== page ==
10 excellent reasons to read other people’s LinkedIn profiles

businesswomanPeople often ask me how they should write their LinkedIn profile. Among other things, I tell them to cruise around LinkedIn and look at tons of profiles to see which ones they like best. And then, without copying, emulate them. As the saying goes, “Imitation is the best form of flattery.”

  1. Notice their photos. Are they tie-and-jacket professional or casual professional?
  2. What about their title? Do they have a branding title–you know the ones that make you say, “WOW”? Or does it make you yawn?
  3. See what keywords they’re using for SEO (search engine optimization). Are their keywords strong enough to catapult them to the top?
  4. What kind of story do they tell in their Summary?
  5. What accomplishments do they tout in their Experience section?

My colleague Laura Smith-Proulx writes about 5 Reasons You Should Research Your Job-Seeking Competition on LinkedIn, in which she advises her clients to study their competition, not only to get an idea of how to begin and craft their profile. Her message is that you must become a student of examining your competition in order to really succeed in the job hunt.

In her article she asks you to look at five points as part of their strategy.

  1. Gaining insights applicable to your own career path.
  2. Forming new networking or career advisory relationships.
  3. Discovering which companies hire experts in your field.
  4. Learning how your skills stack up in the job market.
  5. Getting a close-up view of how to tune your Profile for internal SEO.

Laura goes beyond perusing others’ profiles to gather ideas for content. To build a powerful LinkedIn profile and then use it as Laura suggests, you’ll need to spend time and energy, which is what all the pundits say. Read Laura’s article.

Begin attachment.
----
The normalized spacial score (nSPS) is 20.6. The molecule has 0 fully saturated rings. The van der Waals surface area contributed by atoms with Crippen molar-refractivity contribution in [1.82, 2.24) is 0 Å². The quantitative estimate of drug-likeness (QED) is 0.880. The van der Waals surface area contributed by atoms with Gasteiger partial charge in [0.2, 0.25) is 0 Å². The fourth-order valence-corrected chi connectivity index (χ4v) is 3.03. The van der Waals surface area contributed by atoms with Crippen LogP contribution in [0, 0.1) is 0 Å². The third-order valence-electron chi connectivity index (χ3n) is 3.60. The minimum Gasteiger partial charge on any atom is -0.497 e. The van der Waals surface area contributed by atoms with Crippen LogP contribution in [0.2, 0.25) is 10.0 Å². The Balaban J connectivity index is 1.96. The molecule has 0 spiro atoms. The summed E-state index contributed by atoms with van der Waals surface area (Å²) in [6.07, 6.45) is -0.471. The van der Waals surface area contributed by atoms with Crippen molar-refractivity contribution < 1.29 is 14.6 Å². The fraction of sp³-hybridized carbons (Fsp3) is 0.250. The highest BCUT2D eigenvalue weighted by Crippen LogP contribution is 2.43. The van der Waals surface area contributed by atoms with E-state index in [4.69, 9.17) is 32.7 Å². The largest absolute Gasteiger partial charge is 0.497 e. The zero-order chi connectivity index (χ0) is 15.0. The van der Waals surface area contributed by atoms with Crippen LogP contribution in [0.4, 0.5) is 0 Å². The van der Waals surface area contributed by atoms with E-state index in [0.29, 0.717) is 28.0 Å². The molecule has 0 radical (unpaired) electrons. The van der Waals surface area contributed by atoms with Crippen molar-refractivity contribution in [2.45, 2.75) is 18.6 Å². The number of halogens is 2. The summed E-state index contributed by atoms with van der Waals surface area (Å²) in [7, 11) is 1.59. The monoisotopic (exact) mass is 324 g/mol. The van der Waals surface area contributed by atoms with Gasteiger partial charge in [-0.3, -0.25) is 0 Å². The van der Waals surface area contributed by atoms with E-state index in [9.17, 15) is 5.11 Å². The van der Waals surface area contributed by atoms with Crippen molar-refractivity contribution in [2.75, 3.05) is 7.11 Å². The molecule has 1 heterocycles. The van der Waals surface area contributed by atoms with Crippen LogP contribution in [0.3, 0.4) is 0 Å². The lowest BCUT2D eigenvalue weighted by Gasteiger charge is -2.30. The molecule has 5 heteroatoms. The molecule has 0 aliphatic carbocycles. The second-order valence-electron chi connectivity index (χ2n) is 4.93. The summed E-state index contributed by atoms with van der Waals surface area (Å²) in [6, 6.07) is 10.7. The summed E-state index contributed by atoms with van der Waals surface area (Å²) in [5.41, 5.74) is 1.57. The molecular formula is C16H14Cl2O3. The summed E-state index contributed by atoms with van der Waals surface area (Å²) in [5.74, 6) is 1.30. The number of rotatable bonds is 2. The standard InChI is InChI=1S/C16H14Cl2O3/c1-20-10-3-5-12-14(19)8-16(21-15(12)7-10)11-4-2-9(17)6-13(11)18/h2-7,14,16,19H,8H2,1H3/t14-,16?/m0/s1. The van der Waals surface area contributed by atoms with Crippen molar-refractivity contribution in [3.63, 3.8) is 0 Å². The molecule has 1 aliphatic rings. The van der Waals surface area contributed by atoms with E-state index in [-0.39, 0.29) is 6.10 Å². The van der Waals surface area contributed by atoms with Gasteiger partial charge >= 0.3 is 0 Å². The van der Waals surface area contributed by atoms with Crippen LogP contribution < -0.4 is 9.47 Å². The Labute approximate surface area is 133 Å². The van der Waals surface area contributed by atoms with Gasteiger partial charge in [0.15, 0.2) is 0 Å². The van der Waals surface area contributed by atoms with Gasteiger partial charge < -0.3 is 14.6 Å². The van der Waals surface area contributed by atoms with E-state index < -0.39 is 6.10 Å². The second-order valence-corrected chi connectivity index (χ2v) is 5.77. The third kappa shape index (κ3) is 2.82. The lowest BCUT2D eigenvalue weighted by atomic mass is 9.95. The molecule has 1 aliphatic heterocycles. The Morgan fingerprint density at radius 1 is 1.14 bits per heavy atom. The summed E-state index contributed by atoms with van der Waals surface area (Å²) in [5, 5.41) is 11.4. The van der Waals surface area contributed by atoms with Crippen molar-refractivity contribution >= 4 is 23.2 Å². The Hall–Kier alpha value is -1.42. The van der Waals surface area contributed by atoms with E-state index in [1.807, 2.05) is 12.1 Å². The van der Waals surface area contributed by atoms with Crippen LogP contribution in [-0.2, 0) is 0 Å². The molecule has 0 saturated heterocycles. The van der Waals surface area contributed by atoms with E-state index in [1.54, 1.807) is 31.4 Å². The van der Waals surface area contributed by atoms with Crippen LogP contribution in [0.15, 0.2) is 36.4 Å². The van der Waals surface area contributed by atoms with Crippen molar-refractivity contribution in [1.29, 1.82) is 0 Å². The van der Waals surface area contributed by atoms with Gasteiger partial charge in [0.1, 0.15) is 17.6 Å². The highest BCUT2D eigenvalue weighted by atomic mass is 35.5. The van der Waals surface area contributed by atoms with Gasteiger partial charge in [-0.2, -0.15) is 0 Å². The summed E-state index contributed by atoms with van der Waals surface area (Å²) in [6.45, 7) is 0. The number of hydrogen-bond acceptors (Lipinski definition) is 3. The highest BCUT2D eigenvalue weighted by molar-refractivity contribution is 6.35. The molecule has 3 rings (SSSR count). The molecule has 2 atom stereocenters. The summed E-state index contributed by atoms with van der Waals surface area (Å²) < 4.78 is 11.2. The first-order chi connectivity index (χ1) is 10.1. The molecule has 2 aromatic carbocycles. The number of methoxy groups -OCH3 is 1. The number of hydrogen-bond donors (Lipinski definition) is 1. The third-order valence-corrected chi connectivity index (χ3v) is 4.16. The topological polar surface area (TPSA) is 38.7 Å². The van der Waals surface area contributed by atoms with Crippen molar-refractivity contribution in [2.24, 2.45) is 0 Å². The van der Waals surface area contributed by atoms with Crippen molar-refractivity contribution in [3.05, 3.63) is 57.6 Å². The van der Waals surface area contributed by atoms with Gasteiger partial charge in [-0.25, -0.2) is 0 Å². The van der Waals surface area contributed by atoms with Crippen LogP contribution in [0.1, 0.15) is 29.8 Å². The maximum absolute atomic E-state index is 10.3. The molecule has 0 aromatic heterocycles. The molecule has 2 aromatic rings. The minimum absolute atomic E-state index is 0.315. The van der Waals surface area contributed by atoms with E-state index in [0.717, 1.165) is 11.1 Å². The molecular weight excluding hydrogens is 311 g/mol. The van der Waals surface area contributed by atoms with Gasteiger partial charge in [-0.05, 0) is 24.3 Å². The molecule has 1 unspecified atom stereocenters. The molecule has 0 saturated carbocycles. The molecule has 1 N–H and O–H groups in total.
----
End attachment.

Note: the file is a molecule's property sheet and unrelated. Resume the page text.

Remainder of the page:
8 thoughts on “10 excellent reasons to read other people’s LinkedIn profiles

  1. Catherine Jewell

    Great idea. Also, remember that updating your profile, even a little, creates notice on LinkedIn. All your contacts get notification that you have made changes. When job seeking, it might be a good idea to make a few changes every week.


    1. Things Career Related Post author

      Thanks, Catherine. I was just telling my Advanced LinkedIn workshop that every time they update or make a change on their profile is a way to communicate or at least ping them. Just what you’re saying. I also told them to have their activity broadcasts turned off unless the changes they make are substantial, not for one single word change.


  2. Laura Smith-Proulx, Executive Resume Writer, LinkedIn Profile Writer, National Columnist, & Job Search Coach


    Not sure how I missed your great advice (and reference to my post!) last year. I do believe LinkedIn provides insight to a wealth of competitive intelligence that was never available in my job-seeking days.

    Of course, for anyone who is struggling to get results in a job search, looking around at others’ Profiles can give you a good idea of strategies or opportunities you’re missing. In particular, adding more data to the Profile almost always draws more traffic – and I believe most users would benefit greatly from this strategy.

    Thank you again for the mention!

    Kind regards,




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